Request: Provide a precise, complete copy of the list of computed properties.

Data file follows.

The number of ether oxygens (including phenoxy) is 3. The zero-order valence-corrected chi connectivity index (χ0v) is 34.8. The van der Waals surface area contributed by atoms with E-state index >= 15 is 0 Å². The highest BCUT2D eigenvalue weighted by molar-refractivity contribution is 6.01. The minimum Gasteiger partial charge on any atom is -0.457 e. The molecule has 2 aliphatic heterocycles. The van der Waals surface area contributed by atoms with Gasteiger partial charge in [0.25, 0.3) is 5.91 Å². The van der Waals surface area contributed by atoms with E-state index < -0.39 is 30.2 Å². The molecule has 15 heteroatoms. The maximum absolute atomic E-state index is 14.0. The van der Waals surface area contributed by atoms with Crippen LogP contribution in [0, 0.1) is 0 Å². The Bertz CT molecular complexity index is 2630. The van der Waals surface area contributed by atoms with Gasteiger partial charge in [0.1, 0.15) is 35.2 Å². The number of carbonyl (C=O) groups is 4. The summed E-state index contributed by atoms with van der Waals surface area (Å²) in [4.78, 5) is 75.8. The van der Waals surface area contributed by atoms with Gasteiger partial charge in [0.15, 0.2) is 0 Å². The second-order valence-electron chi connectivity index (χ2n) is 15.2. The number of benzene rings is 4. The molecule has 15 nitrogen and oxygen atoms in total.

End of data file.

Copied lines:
The number of ether oxygens (including phenoxy) is 3. The zero-order valence-corrected chi connectivity index (χ0v) is 34.8. The van der Waals surface area contributed by atoms with E-state index >= 15 is 0 Å². The highest BCUT2D eigenvalue weighted by molar-refractivity contribution is 6.01. The minimum Gasteiger partial charge on any atom is -0.457 e. The molecule has 2 aliphatic heterocycles. The van der Waals surface area contributed by atoms with Gasteiger partial charge in [0.25, 0.3) is 5.91 Å². The van der Waals surface area contributed by atoms with E-state index < -0.39 is 30.2 Å². The molecule has 15 heteroatoms. The maximum absolute atomic E-state index is 14.0. The van der Waals surface area contributed by atoms with Crippen LogP contribution in [0, 0.1) is 0 Å². The Bertz CT molecular complexity index is 2630. The van der Waals surface area contributed by atoms with Gasteiger partial charge in [0.1, 0.15) is 35.2 Å². The number of carbonyl (C=O) groups is 4. The summed E-state index contributed by atoms with van der Waals surface area (Å²) in [4.78, 5) is 75.8. The van der Waals surface area contributed by atoms with Gasteiger partial charge in [0.15, 0.2) is 0 Å². The second-order valence-electron chi connectivity index (χ2n) is 15.2. The number of benzene rings is 4. The molecule has 15 nitrogen and oxygen atoms in total.